BeachCorps is different from other volunteer vacations because we don't invent the nonprofit cause to please the tourist—or worse, create a for-profit “cause” designed to fleece the volunteer. Instead, we find nonprofit causes that are worth supporting and then bring the tourists to the cause. It's easy to understand that volunteer vacations should support worthy nonprofit causes. But how do you know if a donation to a nonprofit cause is well used or not? That's not so easy. But here are some ideas to guide you.
An Open Book, A Straight Shooter: Transparency and Accountability
Major US nonprofits have official IRS 501c3 status that requires them to report income and use of funds. For large, well-established nonprofits there are several online sites that help you gauge transparency and accountability. Mike Montali, CEO of Harbor Compliance, shared some ideas in The Huffington Post:
1. The IRS Nonprofit Charities Database has a tool called “The Exempt Organizations Select Check Tool”. Check to see if your donation is tax-deductible.
2. Charity Navigator rates charities based on their financial health, accountability, and transparency to help donors make informed decisions about their contributions.
3. GuideStar maintains information on 501(c)(3) nonprofits. Financial documents, such as the 990, help you evaluate the legitimacy of an organization. The 990 discloses where and how an organization’s donations are spent, including the earnings of top officers.
Helping the Little Guy: Help Little Nonprofits Grow
But not all nonprofits make full use of these online platforms, and many are good causes. In particular, causes that are focused overseas often don't appear on these major platforms. Furthermore, big nonprofits with lots of donors have the ability to fill out all the forms and show donors exactly how they spend money and the results achieved. But if we only support big nonprofits, then the innovations of small nonprofits will disappear. It’s critical to support worthy up and coming nonprofits grow and mature to the point where they have the institutional capacity to become more transparent and accountable in their reporting.
Eye in the Sky; Eyes on the Ground
So helping little nonprofits is important, but which ones? Which nonprofits can you trust if they aren’t on major online platforms? The fact of the matter is that if you are volunteering in a far-off land you don’t know well (which is part of the fun and learning) you need to find a trusted partner to help you find the good nonprofits. You need someone who is willing to stake their good name on a nonprofit. You need someone that has both an Eye in the Sky to see the big development picture to know what causes need support. You also need someone with eyes on the ground to know if the nonprofits are run by people worth trusting.
Measuring Success: Home Run Tally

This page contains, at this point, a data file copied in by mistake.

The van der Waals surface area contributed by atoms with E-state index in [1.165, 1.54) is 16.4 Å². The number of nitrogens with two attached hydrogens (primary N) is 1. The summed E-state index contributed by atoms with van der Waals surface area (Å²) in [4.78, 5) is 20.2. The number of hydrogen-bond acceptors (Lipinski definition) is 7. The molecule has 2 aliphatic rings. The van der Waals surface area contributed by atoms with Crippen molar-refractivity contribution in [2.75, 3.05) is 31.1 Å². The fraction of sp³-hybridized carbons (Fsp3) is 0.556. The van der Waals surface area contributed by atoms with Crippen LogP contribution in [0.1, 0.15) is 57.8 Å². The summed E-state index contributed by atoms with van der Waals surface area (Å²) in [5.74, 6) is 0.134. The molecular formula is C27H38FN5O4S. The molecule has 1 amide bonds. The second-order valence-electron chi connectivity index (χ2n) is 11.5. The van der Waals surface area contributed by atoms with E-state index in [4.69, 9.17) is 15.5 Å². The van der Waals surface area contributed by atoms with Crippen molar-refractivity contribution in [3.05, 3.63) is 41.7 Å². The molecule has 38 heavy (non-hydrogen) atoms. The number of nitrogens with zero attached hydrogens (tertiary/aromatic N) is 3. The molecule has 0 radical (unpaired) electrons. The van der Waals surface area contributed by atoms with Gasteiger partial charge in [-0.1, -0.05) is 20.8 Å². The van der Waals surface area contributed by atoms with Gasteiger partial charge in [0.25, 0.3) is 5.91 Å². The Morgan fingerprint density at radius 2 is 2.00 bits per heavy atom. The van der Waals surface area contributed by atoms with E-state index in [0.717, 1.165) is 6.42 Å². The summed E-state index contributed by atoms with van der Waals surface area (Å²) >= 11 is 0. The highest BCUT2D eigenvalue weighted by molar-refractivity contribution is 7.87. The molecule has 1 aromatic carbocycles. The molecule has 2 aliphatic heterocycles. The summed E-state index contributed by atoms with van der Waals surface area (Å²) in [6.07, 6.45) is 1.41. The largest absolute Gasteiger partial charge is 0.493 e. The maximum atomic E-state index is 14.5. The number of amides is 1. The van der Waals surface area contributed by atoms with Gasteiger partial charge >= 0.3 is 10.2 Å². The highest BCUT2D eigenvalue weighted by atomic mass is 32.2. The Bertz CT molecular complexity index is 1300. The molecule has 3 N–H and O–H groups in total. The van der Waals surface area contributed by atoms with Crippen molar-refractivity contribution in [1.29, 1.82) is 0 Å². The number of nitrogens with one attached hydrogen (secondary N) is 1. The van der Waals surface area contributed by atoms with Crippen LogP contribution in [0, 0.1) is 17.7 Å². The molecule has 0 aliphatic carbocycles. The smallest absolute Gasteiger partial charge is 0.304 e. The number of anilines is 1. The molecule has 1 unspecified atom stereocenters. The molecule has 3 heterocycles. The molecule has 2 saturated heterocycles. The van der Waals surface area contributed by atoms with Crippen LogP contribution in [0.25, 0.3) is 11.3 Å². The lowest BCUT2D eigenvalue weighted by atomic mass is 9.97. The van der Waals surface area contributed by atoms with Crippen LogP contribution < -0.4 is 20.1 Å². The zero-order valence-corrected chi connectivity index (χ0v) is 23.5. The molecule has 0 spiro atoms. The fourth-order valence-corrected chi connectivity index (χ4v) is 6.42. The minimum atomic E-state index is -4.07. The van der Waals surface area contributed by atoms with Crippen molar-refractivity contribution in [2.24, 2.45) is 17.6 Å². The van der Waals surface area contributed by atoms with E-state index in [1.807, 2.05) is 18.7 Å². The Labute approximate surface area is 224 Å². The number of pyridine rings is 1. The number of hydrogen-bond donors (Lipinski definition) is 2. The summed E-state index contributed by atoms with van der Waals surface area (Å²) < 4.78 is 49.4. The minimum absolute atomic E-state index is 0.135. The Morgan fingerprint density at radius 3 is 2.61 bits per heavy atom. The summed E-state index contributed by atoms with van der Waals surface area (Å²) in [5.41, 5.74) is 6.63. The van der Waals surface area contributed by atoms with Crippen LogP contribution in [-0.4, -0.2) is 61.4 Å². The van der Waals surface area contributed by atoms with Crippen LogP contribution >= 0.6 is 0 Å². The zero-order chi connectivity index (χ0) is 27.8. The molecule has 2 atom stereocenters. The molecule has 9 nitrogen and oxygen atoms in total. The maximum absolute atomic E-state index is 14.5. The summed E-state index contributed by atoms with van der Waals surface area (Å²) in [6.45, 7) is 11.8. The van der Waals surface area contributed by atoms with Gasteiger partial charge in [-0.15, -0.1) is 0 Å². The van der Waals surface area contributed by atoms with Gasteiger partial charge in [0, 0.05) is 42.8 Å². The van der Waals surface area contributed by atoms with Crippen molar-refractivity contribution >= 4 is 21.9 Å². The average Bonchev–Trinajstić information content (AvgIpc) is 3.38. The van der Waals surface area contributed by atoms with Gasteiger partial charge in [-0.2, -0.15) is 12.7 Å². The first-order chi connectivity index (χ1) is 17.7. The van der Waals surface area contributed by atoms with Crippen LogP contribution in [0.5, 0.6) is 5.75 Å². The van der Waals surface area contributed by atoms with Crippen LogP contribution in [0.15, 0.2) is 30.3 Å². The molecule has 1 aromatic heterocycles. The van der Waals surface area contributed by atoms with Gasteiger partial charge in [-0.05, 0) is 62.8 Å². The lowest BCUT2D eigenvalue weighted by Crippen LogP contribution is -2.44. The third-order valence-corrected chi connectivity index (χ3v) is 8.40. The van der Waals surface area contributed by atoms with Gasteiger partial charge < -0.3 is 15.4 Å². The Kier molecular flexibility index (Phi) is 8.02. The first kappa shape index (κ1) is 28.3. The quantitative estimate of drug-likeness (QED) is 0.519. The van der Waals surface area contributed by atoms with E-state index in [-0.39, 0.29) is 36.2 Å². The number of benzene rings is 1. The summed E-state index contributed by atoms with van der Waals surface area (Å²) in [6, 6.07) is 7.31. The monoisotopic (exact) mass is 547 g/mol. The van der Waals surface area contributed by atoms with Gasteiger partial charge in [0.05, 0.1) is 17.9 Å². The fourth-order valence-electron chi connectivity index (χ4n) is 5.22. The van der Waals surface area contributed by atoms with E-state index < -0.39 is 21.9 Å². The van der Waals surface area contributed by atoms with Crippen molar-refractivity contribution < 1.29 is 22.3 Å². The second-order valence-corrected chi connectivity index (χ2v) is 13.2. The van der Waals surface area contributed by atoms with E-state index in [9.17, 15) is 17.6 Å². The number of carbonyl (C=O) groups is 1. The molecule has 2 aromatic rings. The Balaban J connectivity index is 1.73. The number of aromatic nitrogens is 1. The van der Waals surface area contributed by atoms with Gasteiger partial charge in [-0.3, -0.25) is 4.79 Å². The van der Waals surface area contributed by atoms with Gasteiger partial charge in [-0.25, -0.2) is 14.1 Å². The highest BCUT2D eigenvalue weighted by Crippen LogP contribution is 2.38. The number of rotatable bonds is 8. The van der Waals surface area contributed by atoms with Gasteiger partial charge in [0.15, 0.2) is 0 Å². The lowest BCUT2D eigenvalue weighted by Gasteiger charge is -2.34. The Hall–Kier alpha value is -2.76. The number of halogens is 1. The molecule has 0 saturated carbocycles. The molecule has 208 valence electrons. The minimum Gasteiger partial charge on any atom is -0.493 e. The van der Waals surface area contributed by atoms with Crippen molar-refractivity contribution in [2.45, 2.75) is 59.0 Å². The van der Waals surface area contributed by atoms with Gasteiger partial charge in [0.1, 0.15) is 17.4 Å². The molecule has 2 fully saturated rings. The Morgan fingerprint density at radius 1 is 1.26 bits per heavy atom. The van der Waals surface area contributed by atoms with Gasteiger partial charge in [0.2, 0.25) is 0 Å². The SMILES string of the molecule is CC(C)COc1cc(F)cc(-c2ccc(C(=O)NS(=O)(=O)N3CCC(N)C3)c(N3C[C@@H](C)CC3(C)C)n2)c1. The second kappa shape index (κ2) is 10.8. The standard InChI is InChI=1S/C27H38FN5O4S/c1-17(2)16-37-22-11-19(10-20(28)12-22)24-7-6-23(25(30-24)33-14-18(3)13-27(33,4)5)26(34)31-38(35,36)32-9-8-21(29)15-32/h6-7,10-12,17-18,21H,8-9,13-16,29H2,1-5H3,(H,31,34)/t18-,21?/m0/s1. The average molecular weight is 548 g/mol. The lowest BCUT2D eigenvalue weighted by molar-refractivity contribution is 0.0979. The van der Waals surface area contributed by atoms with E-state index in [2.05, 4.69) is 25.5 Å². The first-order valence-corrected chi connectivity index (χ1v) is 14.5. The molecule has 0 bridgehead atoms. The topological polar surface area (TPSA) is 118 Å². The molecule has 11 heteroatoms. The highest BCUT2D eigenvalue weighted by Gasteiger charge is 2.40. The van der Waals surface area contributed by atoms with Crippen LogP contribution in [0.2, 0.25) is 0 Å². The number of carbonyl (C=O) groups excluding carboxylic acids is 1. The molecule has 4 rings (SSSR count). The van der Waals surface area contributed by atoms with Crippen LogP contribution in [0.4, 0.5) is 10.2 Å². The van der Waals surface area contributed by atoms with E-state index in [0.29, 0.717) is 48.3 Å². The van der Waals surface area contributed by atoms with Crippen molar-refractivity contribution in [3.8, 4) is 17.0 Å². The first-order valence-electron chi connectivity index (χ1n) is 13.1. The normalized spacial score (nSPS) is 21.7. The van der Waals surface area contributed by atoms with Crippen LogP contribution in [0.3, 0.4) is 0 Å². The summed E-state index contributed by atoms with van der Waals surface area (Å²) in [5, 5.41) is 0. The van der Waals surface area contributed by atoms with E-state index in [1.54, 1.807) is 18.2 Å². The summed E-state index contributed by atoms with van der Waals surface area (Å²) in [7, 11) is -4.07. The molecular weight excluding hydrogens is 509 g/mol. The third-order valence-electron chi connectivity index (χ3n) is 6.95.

Another key question for your volunteer vacation is: does the project describe what results will be achieved? These results can be of two kinds: outputs and outcomes. When you input a donation, any good volunteer project should be able to point to short-term, home run outputs: Hour of English teaching delivered; a home repainted or rebuilt; 100 pounds of recycled plastic recycled. But don’t stop there. Ask yourself this: beyond outputs, what outcomes does the nonprofit hope to achieve? Outcomes are longer-term changes like growing empowerment of local leadership; an expansion of a “pay it forward” ethos in helping others after you’ve been helped; a change in a culture of littering. Those important outcomes aren’t just home runs; they are grand slams in the World Series! And they require patient and a longer-term commitment to achieve. Your BeachCorps “Little Grain of Sand” by itself is not going to make much of a difference. But by supporting nonprofit causes that seek to bring about positive change over time, you can be a little part of something big and beautiful.
Earmark Donations for Great Uses, Like Scholarships
A great way to make sure that your donations to a nonprofit cause are being used wisely is to wisely earmark some or all of the donations to specific purposes that make sense. Wherever possible, donations should be restricted in their use to promote transparency and accountability. For example, many BeachCorps projects are going to limit the use of all or some of the funds to expenses directly related to the execution of the project as well as measurable long-term investments, particularly in scholarships for kids who are supporting the volunteer work. (Photo: Graduation at Puntacana Foundation supported Kheel Politécnico).
Scholarships are awesome. By earmarking funds to scholarships, we help create a virtuous circle where kids are empowered via education to be agents of change in their community, the friends and family of those kids join volunteer operations, and other kids hoping to earn scholarships join volunteer efforts. In addition, scholarship systems have built-in oversight: the institutions supporting the volunteer work, the kids and their families, and the educational institutions where the scholarships are being paid all provide oversight to make sure funds are being properly used. Finally, adding kids who are earning scholarships allows BeachCorps to support nonprofit work that helps the poorest of the poor who may be unable to “give back” in that moment, but we are still promoting local empowerment by giving kids an education and getting them involved in solving the problems of their own community. Win-win!
#VolunteerVacation #Sustainability #SustainableTourism #PuntaCana #DominicanRepublic #Nonprofit #Education #ToxicCharity #SustainableDevelopment #Scholarships